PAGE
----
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September 24, 1982 issue of Džuboks cover featuring Pete Townshend
Categories Music magazine
Frequency Monthly
Publisher NIP Duga (1966 - 1970)
NIP Dečje novine (1974 -1985)
Year founded 1966
First issue May 3, 1966
Final issue 1985
Country  Yugoslavia
Language Serbian
Website Džuboks archive at Popboks.com

Džuboks (Serbian Cyrillic: Џубокс, trans. Jukebox) was a Yugoslav music magazine. Founded in 1966, it was the first magazine in Yugoslavia dedicated to rock music.


1966 - 1970[edit]

Cover of the first issue of Džuboks, released on May 3, 1966, featuring the Rolling Stones

Džuboks magazine was founded in 1966 by publisher Duga from Belgrade.[1] Džuboks was the first Yugoslav music magazine dedicated to rock music.[1] Its first editor-in-chiefs was Nikola Karaklajić, a chess master and radio personality.[1] The first issue came out on 3 May 1966.[1] In an interview for the documentary series Rockovnik Karaklajić stated:

It was obvious that there was a huge interest by young people for a magazine, there were shows, but there was a need for a magazine. Filmski svet [trans. Film World] magazine published by Duga decided to publish a music magazine once a month, but a magazine dedicated to rock music, or pop music, as we used to call it back then. And because there weren't many journalists that were well-informed about that music, they invited me to be the editor-in-chiefs. [...] As I received magazines from abroad, I picked up tricks used by the New Musical Express, Melody Maker, Rolling Stone [Rolling Stone was actually founded one year after Džuboks] etc. And we made a magazine which was printed in 100,000 copies, and it was sold out after three days.[2]

Višnja Marjanović, who succeeded Karaklajić on the place of editor-in-chiefs,[1] in an interview for Rockovnik stated about the first issue:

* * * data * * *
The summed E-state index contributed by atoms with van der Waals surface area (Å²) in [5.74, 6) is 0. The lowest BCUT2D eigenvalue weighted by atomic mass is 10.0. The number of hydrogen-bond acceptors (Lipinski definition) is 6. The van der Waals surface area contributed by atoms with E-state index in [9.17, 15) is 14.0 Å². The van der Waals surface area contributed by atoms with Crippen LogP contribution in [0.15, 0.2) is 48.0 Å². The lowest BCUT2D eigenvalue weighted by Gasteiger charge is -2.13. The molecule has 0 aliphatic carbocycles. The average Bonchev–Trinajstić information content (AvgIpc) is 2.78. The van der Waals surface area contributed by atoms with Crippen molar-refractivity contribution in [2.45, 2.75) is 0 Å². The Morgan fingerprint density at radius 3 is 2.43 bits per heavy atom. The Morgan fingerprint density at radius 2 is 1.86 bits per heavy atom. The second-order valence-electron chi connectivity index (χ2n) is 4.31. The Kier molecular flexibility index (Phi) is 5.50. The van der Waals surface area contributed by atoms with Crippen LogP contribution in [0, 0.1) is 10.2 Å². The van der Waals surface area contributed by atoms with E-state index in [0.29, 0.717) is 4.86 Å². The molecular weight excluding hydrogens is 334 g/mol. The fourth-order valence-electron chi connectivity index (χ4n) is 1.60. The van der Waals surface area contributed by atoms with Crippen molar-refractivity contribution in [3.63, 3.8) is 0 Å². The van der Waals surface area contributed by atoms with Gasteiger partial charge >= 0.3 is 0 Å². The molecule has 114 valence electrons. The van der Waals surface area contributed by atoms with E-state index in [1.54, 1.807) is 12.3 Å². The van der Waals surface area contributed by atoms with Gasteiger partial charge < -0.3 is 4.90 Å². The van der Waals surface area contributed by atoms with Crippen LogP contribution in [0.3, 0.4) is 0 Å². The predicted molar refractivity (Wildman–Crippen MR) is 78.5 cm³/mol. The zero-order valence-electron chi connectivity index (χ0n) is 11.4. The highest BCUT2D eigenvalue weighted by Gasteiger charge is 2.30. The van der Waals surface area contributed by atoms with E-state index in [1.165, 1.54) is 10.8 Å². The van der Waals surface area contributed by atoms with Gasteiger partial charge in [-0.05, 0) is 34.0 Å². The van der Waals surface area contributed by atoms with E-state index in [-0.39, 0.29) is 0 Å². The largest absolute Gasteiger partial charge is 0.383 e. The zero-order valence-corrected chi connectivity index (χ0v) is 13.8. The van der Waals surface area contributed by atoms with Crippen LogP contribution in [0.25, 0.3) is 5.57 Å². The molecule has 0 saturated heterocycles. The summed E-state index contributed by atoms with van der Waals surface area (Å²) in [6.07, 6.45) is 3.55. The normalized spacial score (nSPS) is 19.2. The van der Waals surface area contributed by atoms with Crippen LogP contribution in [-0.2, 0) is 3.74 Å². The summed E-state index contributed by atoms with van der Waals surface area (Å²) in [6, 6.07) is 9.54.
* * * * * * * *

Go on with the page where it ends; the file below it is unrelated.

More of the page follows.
Back then it was on the edge of scandal, to publish some hairy guys' photo on a cover, to write about foreign musicians, not to have any texts about our singers, to publish English language lyrics, so that our bands could cover those songs more easily [...] It was pretty revolutionary and unusual... When the Rolling Stones appeared on the front cover, it was sold out immediately. The magazine appeared one day, and tomorrow it couldn't be found on the market. That's how big the hunger and the need for that sort of magazines were.[2]

After the 39th issue, released in July 1970, Duga stopped publishing the magazine.[1] During these three years, flexi discs featuring current international rock hits were often given with the magazine.[1]

Mini Džuboks[edit]

In 1968, Duga started publishing Mini Džuboks, which, beside music, dealt with entertainment and fashion.[1] The first editor-in-chiefs was Sava Popović, and was succeeded by Višnja Marjanović.[1] The first issue of Mini Džuboks was released on May 9, 1968. After the 33rd issue, released on February 20, 1969, Mini Džuboks was put out.[1]

1974 - 1985[edit]

In 1974, the publisher Dečje Novine from Gornji Milanovac renewed Džuboks under the name Ladin Džuboks (Lada's Džuboks), as it was initially released as a supplement of the girl magazine Lada,[3] but soon appeared as an independent publication under the name Džuboks.[1] The first editor-in-chiefs was Vojkan Borisavljević, and was followed by Milisav Ćirović, Peca Popović and Branko Vukojević.[1] The first issue was released on July 1, 1974, and the last, 171st, on July 22, 1983.[1] In 1984, Džuboks was, under the editorship of Ljuba Trifunović, renewed once again, but was finally put out in 1985.[1]

In 2004, the online magazine Popboks was founded, containing a digitalized archive of Džuboks issues released between 1974 and 1985.[4]

Journalists and contributors[edit]

Some of the journalists and contributors to Džuboks include:


  1. ^ a b c d e f g h i j k l m n Janjatović, Petar (2007). EX YU ROCK enciklopedija 1960-2006. Belgrade: self-released. p. 303. 
  2. ^ a b Rockovnik, "Uhvati vetar (Beat u Beogradu 1964 - 1968)", YouTube.com
  3. ^ Rockovnik, "Kad bi bio bijelo dugme (Jugoslovenska rock scena 1974 - 1975)", YouTube.com
  4. ^ Janjatović, Petar (2007). EX YU ROCK enciklopedija 1960-2006. Belgrade: self-released. p. 304. 

External links[edit]

Džuboks archive at Popboks.com